Not much going on as far as reading is concerned...

Read "O Comboio Nocturno para Lisboa"(Night Train to Lisbon) as the year ended and Pascal Mercier's prose seems to have spoiled more mundane readings for me.

A book that manages to compile much of modern Portuguese history, which I, for one, tend to sometimes forget was incredibly tragic and harrowing, and create a complete philosophy in the shape of one of the most enigmatic and simultaneously magnetic fictional characters ever put to page, Amadeu de Prado.

We meet Prado through our protagonist, Raimund Gregorius, a schoolteacher in Bern who has spent most of his life buried behind books written in Latin and Hebrew. A chance encounter is all it takes - the apparently comfortable life of this middle aged divorcé is thrown into disarray after a casual meeting with a crying, Portuguese girl whose few words somehow spark an interest in an unknown language.

A visit to a book store puts a mysterious vanity press book into the hands of Gregorius: long winded meditations on several topics by a Portuguese physician who lived through the years of Salazar's dictatorship. Add a couple of books on grammar and suddenly, and completely out of character, he is boarding a night train to Lisbon, a city he has never visited.

Because luck has to favour intrepid gambles such as this, our increasingly hesitant protagonist begins almost at once to meet key figures who will help him navigate a strange city and, even more importantly, to slowly begin to make sense out of the puzzle that is Amadeu de Prado: a spiritual man who rejects organized religion and a natural philosopher and writer thrown into the path of medicine by his crippled father, a judge who, to his son's embarrassment, never spoke out against the dictatorship. Because of a tragic episode where he saves the life of a known henchman of the regime, Prado too is looked down upon by his once adoring patients - yet secretly, he collaborates with the resistance.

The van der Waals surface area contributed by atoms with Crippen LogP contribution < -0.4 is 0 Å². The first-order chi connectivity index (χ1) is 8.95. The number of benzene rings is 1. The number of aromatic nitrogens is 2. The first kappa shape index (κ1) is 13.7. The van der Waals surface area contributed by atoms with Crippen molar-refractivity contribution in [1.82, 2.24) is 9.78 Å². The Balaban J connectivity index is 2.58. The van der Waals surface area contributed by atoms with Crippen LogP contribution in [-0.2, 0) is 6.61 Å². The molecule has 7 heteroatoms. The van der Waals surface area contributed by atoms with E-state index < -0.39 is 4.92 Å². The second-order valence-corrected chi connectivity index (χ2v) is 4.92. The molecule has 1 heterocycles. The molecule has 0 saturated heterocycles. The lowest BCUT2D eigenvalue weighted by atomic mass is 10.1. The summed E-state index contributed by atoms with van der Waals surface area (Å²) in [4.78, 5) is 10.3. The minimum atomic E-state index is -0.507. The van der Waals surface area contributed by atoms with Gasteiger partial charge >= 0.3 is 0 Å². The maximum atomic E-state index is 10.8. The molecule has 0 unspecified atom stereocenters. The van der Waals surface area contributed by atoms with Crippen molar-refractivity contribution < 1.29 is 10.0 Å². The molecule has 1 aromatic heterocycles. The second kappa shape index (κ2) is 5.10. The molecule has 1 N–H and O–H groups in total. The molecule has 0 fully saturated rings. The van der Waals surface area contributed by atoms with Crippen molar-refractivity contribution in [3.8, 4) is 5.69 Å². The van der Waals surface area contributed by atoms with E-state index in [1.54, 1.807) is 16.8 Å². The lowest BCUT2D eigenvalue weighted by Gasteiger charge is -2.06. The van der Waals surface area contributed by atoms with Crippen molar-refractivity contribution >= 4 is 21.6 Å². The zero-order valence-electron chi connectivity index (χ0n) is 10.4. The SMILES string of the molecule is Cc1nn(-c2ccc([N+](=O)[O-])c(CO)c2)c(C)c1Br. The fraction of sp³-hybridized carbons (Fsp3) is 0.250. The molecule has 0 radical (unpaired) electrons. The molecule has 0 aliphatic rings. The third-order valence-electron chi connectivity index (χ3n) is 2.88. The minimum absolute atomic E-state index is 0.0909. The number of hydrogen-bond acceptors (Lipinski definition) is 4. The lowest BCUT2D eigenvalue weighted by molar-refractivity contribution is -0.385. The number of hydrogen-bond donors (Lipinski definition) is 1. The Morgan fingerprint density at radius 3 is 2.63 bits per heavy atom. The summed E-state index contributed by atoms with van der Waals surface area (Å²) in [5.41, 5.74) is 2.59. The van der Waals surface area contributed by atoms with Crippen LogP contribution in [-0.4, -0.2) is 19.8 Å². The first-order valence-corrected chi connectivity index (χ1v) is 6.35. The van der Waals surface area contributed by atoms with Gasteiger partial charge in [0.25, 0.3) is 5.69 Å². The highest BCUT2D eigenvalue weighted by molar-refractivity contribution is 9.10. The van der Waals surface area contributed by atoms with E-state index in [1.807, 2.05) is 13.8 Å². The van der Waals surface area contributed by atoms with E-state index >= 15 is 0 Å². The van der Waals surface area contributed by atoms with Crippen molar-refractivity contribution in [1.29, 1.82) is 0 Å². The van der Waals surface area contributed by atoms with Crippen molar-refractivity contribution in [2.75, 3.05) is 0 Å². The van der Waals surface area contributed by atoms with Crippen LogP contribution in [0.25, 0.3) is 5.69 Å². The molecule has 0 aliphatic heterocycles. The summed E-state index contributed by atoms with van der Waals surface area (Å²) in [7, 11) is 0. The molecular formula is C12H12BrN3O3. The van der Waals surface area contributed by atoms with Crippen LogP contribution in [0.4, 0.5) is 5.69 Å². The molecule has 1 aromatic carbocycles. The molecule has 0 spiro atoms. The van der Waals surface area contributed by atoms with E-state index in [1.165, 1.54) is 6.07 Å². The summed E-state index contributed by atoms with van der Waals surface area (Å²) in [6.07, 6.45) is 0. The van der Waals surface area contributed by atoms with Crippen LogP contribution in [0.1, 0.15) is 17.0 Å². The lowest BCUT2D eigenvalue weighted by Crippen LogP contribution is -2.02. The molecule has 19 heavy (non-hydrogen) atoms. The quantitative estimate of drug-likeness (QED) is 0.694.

Slowly though, a doting older sister, a resistance brother, a former teacher and others seem to help Gregorius make sense of Prado. Or do they? Each seems to have met a different man... And so Mercier sends Gregorius and all his readers on an enthralling meditation on life, personality, choices, paths not taken and other conundrums.

Slightly over-melancholic at times the narrative holds the reader's attention through its sense of impending discovery. Will we ever get a sense of who Prado really was? Or is the answer in the first page where a few lines from Pessoa make an appearance?